the transportation related GHG emissions are 48 kgCO2eq/Month.
When one of the second or third weight structures (WS2, WS3) is
selected, the GHG emissions associated with production and
transportation activities are 146,543 kgCO2eq/Month and 501
kgCO2eq/Month, respectively.
5. Conclusions
This study presents a new research effort to make strategic investment decisions on biomass based production systems in a cost
effective and environment friendly way. To this aim, a multiobjective
MILP model is developed to make decisions on the biomass supply
chain design and planning. The model identies the optimal structure of the supply chain and selects the most appropriate power
production technology as well as the preprocessing plant type to
meet the electricity demand of specic regions considering objectives related to the economic and environmental performance of the
supply chain. The model represents all of the supply chain activities
from biomass procurement to bioenergy production, and considers
economic and environmental objectives in an uncertain decision
environment. A methodology to solve multiobjective decision
making models is proposed and applied to the current problem on
bioenergy decision making. The methodology that combines fuzzy
decision making and -constraint methods in a novel way to capture
the trade-offs between the objectives effectively besides the system
specic uncertainties. Through computational experiments on a
_
multi biomass based energy supply chain design in Izmir,
Turkey, the
viability of the proposed model and solution methodology are
demonstrated. By further analyses, it is revealed that discounted
investment costs and operational costs receive the biggest share in
the total supply chain cost, whereas the energy production activities
have higher impact on GHG emissions than transportation activities.
This study distinguishes from the current literature in several

1188

S.Y. Balaman / Journal of Cleaner Production 137 (2016) 1179e1190

ways. First, it proposes a new optimization model for strategic


management in multiple biomass and multiple technology based
supply chains that include both power plants and biomass processing facilities to enhance investment decision making. The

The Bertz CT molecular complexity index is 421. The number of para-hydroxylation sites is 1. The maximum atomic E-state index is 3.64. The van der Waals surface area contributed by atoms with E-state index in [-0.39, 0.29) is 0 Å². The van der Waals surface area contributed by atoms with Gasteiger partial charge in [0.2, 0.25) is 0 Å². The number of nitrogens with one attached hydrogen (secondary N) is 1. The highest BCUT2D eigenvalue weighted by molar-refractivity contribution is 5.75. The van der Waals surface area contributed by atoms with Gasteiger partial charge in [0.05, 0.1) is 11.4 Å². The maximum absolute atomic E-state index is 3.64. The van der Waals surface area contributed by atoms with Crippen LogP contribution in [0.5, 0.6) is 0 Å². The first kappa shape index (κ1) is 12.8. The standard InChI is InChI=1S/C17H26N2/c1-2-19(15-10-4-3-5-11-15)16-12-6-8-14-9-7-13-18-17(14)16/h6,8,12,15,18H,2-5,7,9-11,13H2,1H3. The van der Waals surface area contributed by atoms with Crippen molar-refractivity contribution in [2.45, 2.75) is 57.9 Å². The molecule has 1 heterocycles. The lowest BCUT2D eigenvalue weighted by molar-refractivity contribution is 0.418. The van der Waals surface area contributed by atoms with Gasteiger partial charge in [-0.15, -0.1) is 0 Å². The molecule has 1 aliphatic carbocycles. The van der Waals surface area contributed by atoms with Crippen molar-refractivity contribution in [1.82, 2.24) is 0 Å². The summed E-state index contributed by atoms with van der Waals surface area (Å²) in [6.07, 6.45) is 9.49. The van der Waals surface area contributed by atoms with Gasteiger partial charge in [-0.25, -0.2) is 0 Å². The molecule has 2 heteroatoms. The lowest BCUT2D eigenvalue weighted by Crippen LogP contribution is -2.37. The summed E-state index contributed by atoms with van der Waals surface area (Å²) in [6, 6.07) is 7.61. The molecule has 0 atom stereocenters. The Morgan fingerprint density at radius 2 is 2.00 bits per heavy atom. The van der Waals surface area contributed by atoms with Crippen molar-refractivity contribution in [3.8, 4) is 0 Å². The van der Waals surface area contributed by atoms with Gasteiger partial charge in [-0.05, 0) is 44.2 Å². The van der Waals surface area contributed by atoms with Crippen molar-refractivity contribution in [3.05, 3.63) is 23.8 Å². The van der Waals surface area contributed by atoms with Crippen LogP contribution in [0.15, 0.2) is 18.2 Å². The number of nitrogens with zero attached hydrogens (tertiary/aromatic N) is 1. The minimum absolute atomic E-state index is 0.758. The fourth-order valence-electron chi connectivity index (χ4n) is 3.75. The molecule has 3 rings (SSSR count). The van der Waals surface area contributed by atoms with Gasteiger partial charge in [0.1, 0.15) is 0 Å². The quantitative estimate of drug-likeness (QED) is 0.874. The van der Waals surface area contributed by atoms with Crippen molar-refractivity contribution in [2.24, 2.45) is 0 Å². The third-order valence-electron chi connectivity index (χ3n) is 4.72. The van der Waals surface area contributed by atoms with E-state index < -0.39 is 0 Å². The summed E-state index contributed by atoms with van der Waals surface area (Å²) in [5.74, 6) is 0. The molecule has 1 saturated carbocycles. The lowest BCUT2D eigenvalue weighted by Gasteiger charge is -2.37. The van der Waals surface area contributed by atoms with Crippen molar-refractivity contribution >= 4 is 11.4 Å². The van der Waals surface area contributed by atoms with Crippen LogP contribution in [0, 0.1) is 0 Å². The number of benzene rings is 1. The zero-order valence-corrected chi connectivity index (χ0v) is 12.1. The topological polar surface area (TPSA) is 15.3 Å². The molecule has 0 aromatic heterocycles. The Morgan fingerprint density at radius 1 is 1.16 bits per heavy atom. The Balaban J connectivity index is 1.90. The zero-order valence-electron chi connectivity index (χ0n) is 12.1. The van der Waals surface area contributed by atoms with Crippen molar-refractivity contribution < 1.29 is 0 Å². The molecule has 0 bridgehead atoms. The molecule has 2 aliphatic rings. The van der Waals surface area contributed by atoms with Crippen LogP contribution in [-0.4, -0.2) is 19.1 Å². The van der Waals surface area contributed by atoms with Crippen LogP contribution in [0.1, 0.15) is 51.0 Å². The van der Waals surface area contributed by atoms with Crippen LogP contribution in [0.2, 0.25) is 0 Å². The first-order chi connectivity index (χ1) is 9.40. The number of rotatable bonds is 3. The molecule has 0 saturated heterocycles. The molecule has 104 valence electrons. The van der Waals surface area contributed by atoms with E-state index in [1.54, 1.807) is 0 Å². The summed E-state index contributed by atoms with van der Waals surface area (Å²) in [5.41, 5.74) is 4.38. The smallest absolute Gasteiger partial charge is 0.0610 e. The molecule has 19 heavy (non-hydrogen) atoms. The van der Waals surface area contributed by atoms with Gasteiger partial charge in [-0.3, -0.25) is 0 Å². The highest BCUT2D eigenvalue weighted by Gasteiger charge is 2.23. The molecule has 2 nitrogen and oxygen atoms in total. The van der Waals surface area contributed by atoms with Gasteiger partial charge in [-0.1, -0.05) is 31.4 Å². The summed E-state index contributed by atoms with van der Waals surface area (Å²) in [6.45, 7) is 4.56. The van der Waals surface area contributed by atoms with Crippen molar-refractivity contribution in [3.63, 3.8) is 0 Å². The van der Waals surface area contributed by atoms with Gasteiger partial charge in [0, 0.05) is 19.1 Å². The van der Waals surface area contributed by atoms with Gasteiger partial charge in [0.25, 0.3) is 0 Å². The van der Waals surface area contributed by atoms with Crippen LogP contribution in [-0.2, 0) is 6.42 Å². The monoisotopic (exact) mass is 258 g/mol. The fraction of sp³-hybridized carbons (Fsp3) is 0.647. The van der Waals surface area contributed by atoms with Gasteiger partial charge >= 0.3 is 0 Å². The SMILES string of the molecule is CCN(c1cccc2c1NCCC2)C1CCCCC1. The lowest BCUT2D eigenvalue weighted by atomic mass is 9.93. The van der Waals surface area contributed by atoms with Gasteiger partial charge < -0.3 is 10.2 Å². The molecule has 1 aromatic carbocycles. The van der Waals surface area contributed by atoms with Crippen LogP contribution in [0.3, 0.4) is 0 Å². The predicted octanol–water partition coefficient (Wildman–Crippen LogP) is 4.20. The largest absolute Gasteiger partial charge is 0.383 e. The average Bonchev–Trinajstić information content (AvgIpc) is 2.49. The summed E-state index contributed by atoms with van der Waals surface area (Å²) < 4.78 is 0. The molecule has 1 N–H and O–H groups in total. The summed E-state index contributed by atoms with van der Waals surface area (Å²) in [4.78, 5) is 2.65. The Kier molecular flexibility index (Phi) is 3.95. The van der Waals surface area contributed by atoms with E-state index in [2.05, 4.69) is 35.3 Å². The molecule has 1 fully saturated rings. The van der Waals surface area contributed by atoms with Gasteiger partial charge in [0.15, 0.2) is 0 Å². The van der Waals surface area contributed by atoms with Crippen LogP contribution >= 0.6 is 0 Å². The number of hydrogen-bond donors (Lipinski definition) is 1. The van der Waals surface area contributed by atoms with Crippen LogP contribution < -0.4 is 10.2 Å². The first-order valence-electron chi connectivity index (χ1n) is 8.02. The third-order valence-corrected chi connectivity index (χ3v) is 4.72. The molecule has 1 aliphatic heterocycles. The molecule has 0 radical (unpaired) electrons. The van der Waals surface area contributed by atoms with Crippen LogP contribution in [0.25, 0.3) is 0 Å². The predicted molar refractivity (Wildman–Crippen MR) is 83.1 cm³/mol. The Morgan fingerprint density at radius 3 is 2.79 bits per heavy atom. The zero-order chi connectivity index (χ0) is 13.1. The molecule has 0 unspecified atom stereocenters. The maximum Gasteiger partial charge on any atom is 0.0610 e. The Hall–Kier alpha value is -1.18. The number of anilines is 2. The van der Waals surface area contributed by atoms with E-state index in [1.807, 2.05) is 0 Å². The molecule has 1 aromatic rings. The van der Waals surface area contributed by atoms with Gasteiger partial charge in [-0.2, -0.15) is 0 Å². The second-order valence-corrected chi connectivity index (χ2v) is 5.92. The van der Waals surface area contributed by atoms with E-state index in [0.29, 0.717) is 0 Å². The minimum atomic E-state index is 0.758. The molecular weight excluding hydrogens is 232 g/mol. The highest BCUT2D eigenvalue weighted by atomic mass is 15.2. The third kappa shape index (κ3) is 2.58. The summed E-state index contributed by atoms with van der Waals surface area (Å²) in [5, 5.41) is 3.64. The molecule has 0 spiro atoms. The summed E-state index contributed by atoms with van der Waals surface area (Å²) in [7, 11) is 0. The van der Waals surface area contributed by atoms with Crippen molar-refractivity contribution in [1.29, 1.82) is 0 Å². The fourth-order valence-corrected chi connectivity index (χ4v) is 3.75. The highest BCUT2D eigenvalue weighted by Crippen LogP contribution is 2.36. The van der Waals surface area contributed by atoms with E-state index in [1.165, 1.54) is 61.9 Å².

proposed model is generic in its structure and can be tailored to
handle bioenergy supply chain design problems in various regions
with different types of feedstock and transportation modes using
the same general framework. The model can be readily extended to
include additional, case-specic constraints required by the
problem. Second, it presents an integrated approach incorporating
fuzzy decision making and -constraint methods to solve the presented multi-objective problem by capturing the problem specic
uncertainties and sustainability aspects simultaneously. To our
knowledge, this is the rst study to develop a solution approach
that combines fuzzy decision making and -constraint methods to
capture both sustainability aspects by handling multiple objectives
and uncertainty in the system parameters in this eld.
The results of the case study reveal that the proposed model and
solution algorithm can effectively be used in practice, to obtain the
economic and environmental benets from biomass based energy
supply chain design. The government and private investors can
employ our mathematical model and solution algorithm to design
the most cost effective and environment friendly supply chain to
meet energy demand of a specic region(s) and estimate the cost
and harmful environmental effects that generated in a particular
region by constructing the supply chain. The model also facilitates
identifying policies to support a viable, protable and eco-friendly
Indices
i
j
k
l
b
f
p
e
t
c

bioenergy industry. For example, it is possible for the model and


solution methodology to be used for policy making purposes for
governmental units to provide an overall guidance on targets for
bioenergy production considering energy demands and environmental footprint limitations in a given region. However, the same
framework can also be applied at the company level, for use by a
single enterprise for strategic planning of its own activities under
similar production and environmental targets. Note that these two
problems are structurally similar, although the signicance of the
applications is markedly different.
Future research can extend the study by integrating the problem
with a district heating network to make use of the waste heat in
residential, industrial or agricultural areas to meet thermal energy
demand. Also, different modes of transportation (rail, sea etc)
can be included and the model can be extended to select the most